Hi Sylvain and Aaron,

Thanks for the comment Sylvain, what you say makes sense, I have microsecond precision timestamps and looking at some row printouts I see everything is happening at a different timestamp which means that it won't compare the second 100 bytes component.

As for the methodology it's not so thorough. I used Cassandra 0.8.5.

What I did is I had acquired a large data set about 300 hrs worth of data in Schema 1 (details below) which I found was easily hitting thousands of rows for some queries, thus giving me very poor performance. I converted this data to Schema 2 (details below) thus grouping the data together in the same row and increasing the time bucket for the row (with two versions "Timestamp:ID" and "ID:Timestamp" for the column names). So I obtained a CF with 66 rows, 11 rows for 3 different types of data sources which are dominant in the rates of info they give me (each row is a 24 hr time bucket).

These are the results I got using the CompositeQueryIterator (with a modified max of 100.000 cols returned per slice) taken from the Composite query tutorial at http://www.datastax.com/dev/blog/introduction-to-composite-columns-part-1 (code is at https://github.com/zznate/cassandra-tutorial). So basically I used null for start and end in order to read entire rows at a time. I timed my code. The actual values are doubles for all 3 types. The size is the file size after dumping the results to a text file.

Ok, in my previous email I just looked at the rows with the max size which gave me a 20% difference. In earnest it's less.


Type1


ID:Timestamp Timestamp:ID

No. Cols returned Size of file ExecTime (sec) ExecTime (sec) ExecTime Diff %
387174 25M 12.59 8.6 31.68
1005113 66M 31.83 21.84 31.38
579633 38M 18.07 12.46 31.03
1217634 81M 33.77 24.65 26.99
376303 24M 12.32 10.36 15.94
2493007 169M 68.68 59.93 12.74
6298275 428M 183.28 147.57 19.48
2777962 189M 83.16 73.3 11.86
6138047 416M 170.88 155.83 8.81
3193450 216M 93.26 82.84 11.18
2302928 155M 69.91 61.62 11.85




Avg 19.3 %


Type 2


ID:Timestamp Timestamp:ID
No Cols returned Size of file ExecTime (sec) ExecTime (sec) ExecTime Diff %
350468 40M 12.92 13.12 -1.59
1303797 148M 43.33 38.98 10.04
697763 79M 26.78 22.05 17.66
825414 94M 33.5 26.69 20.31
55075 6.2M 2.97 2.13 28.15
1873775 213M 72.37 51.12 29.37
3982433 453M 147.04 110.71 24.71
1546491 176M 54.86 42.13 23.21
4117491 468M 143.1 114.62 19.9
1747506 199M 63.23 63.05 0.28
2720160 308M 96.06 82.47 14.14




Avg = 16.9 %


Type 3


ID:Timestamp Timestamp:ID
No Cols returned Size of file ExecTime (sec) ExecTime (sec) ExecTime Diff %
192667 7.2M 5.88 6.5 -10.49
210593 7.9M 6.33 5.57 12.06
144677 5.4M 3.78 3.74 1.22
207706 7.7M 6.33 5.74 9.28
235937 8.7M 6.34 6.11 3.64
159985 6.0M 4.23 3.93 7.07
134859 5.5M 3.91 3.38 13.46
70545 2.9M 2.96 2.08 29.84
98487 3.9M 4.04 2.62 35.22
205979 8.2M 7.35 5.67 22.87
166045 6.2M 5.12 3.99 22.1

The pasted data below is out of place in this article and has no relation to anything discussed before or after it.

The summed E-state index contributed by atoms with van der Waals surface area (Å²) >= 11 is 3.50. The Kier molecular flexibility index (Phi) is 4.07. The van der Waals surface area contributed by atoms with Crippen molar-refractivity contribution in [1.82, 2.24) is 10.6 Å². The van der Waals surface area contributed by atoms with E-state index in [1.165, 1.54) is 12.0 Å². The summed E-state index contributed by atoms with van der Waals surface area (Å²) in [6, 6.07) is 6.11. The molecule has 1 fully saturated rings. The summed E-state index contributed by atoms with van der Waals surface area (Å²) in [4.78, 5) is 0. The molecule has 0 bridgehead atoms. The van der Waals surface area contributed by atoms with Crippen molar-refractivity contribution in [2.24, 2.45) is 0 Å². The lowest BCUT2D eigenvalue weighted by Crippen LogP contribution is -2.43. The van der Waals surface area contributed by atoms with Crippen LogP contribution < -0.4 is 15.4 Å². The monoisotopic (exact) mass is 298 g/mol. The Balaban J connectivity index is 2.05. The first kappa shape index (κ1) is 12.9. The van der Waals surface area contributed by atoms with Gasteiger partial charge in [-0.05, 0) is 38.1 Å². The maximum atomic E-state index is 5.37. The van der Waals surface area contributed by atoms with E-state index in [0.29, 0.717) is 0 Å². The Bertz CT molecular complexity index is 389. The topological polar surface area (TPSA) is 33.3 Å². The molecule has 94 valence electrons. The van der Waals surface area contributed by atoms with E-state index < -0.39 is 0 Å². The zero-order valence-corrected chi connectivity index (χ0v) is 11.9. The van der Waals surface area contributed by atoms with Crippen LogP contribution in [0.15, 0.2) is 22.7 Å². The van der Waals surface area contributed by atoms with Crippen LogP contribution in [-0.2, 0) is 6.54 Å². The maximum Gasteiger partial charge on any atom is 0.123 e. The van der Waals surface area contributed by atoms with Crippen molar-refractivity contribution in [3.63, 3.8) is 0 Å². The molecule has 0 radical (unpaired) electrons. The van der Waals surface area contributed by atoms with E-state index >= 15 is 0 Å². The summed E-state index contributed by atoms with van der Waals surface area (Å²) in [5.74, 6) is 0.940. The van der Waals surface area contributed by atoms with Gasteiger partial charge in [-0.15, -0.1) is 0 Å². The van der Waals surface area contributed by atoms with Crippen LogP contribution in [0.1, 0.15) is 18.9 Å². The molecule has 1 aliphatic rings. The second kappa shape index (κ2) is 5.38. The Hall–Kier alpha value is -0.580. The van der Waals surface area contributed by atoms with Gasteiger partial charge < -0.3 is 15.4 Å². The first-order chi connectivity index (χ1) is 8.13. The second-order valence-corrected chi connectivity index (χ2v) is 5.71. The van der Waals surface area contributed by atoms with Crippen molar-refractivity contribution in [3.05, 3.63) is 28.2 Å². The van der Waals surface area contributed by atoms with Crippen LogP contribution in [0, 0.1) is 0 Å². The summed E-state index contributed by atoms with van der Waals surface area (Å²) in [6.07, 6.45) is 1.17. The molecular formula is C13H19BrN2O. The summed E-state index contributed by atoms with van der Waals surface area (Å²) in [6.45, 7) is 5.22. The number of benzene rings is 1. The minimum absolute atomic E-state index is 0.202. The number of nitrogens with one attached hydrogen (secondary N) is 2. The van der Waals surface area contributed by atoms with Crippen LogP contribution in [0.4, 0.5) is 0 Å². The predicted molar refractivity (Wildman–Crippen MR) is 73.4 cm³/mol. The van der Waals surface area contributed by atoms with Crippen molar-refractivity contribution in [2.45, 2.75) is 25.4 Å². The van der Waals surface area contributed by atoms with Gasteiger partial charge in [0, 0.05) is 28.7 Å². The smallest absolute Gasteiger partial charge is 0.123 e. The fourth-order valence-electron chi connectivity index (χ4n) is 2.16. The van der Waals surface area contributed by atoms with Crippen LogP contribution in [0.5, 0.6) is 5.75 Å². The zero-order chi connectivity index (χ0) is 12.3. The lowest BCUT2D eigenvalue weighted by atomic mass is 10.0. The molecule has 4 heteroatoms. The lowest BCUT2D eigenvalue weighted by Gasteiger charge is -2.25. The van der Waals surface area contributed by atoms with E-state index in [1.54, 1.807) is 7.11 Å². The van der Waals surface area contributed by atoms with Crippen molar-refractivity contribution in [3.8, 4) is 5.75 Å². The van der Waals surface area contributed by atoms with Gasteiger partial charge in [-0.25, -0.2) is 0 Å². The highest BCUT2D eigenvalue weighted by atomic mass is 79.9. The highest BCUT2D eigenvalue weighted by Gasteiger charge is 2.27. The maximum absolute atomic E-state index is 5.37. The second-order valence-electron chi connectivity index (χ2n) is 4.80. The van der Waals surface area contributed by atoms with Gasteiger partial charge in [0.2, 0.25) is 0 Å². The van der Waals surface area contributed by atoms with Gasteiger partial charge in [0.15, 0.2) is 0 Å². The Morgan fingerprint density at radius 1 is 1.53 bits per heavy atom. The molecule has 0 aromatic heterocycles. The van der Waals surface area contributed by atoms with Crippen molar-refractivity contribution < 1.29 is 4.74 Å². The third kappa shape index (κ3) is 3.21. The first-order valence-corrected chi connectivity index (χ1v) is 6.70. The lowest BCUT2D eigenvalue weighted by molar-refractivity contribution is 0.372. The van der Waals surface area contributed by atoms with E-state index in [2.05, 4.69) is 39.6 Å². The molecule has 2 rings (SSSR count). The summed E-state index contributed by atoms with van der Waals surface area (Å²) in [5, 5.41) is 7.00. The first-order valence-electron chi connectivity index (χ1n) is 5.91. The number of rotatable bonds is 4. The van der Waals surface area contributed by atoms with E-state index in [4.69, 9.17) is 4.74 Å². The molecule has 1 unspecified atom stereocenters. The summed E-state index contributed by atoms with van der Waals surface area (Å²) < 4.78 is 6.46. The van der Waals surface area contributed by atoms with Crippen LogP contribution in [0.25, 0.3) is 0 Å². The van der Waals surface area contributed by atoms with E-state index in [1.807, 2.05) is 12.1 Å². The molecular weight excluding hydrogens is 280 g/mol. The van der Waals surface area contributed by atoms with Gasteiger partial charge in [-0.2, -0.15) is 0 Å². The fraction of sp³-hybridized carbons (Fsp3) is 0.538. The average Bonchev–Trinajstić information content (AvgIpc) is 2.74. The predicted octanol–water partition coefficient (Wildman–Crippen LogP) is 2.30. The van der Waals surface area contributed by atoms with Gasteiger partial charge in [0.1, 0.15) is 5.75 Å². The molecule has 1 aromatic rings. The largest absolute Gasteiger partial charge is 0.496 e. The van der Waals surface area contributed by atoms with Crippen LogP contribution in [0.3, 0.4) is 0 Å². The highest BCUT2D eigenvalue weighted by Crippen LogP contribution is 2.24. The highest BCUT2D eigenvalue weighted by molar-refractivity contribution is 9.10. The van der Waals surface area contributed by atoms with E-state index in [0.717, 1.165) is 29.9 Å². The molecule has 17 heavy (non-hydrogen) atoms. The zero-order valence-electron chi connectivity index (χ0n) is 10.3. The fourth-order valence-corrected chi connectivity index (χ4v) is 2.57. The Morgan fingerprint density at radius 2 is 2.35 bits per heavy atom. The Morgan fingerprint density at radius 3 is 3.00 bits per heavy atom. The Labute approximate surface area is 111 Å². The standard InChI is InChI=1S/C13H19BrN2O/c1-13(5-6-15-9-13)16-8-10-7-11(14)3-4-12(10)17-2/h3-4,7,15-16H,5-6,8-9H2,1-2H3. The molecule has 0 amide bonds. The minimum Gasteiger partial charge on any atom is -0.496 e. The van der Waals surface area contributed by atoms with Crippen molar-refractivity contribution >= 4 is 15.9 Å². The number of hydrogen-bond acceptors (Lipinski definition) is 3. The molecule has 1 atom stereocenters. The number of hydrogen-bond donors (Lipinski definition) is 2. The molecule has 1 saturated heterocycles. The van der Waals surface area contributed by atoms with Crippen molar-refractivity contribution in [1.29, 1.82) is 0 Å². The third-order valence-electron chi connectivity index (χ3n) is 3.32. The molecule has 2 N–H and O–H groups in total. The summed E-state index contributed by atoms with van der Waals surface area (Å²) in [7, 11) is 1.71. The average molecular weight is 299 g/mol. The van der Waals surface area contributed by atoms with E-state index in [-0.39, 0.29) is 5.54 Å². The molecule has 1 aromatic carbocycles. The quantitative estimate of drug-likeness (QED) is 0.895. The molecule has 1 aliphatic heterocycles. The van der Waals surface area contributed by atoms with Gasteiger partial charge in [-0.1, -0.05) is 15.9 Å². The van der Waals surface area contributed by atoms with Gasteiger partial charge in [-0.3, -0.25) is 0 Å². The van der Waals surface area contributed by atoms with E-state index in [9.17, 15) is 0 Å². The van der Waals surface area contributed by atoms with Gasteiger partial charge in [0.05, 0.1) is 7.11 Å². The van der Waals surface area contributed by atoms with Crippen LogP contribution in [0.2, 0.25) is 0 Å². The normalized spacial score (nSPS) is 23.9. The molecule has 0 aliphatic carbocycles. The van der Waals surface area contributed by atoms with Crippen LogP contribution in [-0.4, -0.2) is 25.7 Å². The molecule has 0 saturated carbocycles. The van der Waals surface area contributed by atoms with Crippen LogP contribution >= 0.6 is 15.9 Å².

Avg = 13.3 %


Just to understand why I did the tests.

Data set:
I have ~300.000 data sources. Each data source has several variables it can output values for. There are ~12 variables / data source. This gives ~4 million independent time series (let's call them streams) that need to go into Cassandra. The streams give me (timestamp,value) pairs at higly different rates, depending on the data source it comes from and operating conditions. This translates into very different row lengths if a unique time bucket is used across all streams.

The data sources can be further grouped in types (several data sources can share the same type). There are ~100 types.

Use case:
The system
- will serve a web dashboard.
- should allow queries at highest granularity for short periods of time (up to between 4-8hrs) on any individual stream or grouping of streams
- should allow a method of obtaining on demand (offline) analytics over long periods of time (up to 1 year) and then (real-time) querying on the analytics data

Cassandra schemes used so far:
Schema 1: 1 row for each of the 3 million streams. Each row is a 4hr time bucket.
Schema 2: 1 row for each of the 100 types. Each row is an 24hr time bucket.

Now I'm planning to use Schema 2 only with an 8hr time bucket to better reconcile between rows that get very long and ones that don't.

Cheers,
Alex


On Sat, Mar 31, 2012 at 9:35 PM, aaron morton <aaron@thelastpickle.com> wrote:
Can you post the details of the queries you are running, including the methodology of the tests ? 

(Here is the methodology I used to time queries previously http://thelastpickle.com/2011/07/04/Cassandra-Query-Plans/)

Cheers



-----------------
Aaron Morton
Freelance Developer
@aaronmorton

On 31/03/2012, at 1:29 AM, Alexandru Sicoe wrote:

Hi guys,
 I am consistently seeing a 20% improvement in query retrieval times if I use the composite comparator "Timestamp:ID" instead of "ID:Timestamp" where Timestamp=Long and ID=~100 character strings. I am retrieving all columns  (~1 million) from a single row. Why is this happening?

Cheers,
Alex